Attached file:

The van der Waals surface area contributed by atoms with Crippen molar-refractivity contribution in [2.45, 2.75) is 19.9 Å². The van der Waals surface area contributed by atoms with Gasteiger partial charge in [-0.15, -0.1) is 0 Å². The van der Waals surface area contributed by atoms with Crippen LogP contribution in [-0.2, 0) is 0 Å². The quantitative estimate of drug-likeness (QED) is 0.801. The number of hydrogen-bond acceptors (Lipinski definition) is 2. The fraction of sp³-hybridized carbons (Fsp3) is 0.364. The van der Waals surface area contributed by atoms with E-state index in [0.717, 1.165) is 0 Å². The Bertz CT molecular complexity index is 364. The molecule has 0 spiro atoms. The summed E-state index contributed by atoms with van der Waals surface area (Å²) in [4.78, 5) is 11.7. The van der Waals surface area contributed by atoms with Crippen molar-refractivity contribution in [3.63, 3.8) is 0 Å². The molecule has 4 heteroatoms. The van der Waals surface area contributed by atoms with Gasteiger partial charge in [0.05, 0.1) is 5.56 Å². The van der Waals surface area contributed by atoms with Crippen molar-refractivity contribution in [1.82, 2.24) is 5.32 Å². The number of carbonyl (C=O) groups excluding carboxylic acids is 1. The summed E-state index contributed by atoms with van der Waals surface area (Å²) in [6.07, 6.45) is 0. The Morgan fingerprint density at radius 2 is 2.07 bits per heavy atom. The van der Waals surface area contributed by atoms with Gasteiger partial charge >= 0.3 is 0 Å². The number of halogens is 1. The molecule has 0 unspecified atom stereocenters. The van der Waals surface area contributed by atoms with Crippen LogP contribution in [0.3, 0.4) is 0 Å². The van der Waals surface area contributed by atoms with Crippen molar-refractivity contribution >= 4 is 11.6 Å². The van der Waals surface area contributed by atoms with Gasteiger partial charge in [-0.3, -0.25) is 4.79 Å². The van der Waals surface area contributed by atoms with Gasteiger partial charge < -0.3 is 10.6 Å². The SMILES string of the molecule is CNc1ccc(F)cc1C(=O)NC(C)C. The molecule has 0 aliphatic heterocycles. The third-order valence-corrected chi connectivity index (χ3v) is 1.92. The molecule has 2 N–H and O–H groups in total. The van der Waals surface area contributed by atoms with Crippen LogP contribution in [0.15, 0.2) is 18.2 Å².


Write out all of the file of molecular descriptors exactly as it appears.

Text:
The van der Waals surface area contributed by atoms with Crippen molar-refractivity contribution in [2.45, 2.75) is 19.9 Å². The van der Waals surface area contributed by atoms with Gasteiger partial charge in [-0.15, -0.1) is 0 Å². The van der Waals surface area contributed by atoms with Crippen LogP contribution in [-0.2, 0) is 0 Å². The quantitative estimate of drug-likeness (QED) is 0.801. The number of hydrogen-bond acceptors (Lipinski definition) is 2. The fraction of sp³-hybridized carbons (Fsp3) is 0.364. The van der Waals surface area contributed by atoms with E-state index in [0.717, 1.165) is 0 Å². The Bertz CT molecular complexity index is 364. The molecule has 0 spiro atoms. The summed E-state index contributed by atoms with van der Waals surface area (Å²) in [4.78, 5) is 11.7. The van der Waals surface area contributed by atoms with Crippen molar-refractivity contribution in [3.63, 3.8) is 0 Å². The molecule has 4 heteroatoms. The van der Waals surface area contributed by atoms with Gasteiger partial charge in [0.05, 0.1) is 5.56 Å². The van der Waals surface area contributed by atoms with Crippen molar-refractivity contribution in [1.82, 2.24) is 5.32 Å². The number of carbonyl (C=O) groups excluding carboxylic acids is 1. The summed E-state index contributed by atoms with van der Waals surface area (Å²) in [6.07, 6.45) is 0. The Morgan fingerprint density at radius 2 is 2.07 bits per heavy atom. The van der Waals surface area contributed by atoms with Gasteiger partial charge >= 0.3 is 0 Å². The number of halogens is 1. The molecule has 0 unspecified atom stereocenters. The van der Waals surface area contributed by atoms with Crippen LogP contribution in [0.3, 0.4) is 0 Å². The van der Waals surface area contributed by atoms with Crippen molar-refractivity contribution >= 4 is 11.6 Å². The van der Waals surface area contributed by atoms with Gasteiger partial charge in [-0.3, -0.25) is 4.79 Å². The van der Waals surface area contributed by atoms with Gasteiger partial charge < -0.3 is 10.6 Å². The SMILES string of the molecule is CNc1ccc(F)cc1C(=O)NC(C)C. The molecule has 0 aliphatic heterocycles. The third-order valence-corrected chi connectivity index (χ3v) is 1.92. The molecule has 2 N–H and O–H groups in total. The van der Waals surface area contributed by atoms with Crippen LogP contribution in [0.15, 0.2) is 18.2 Å².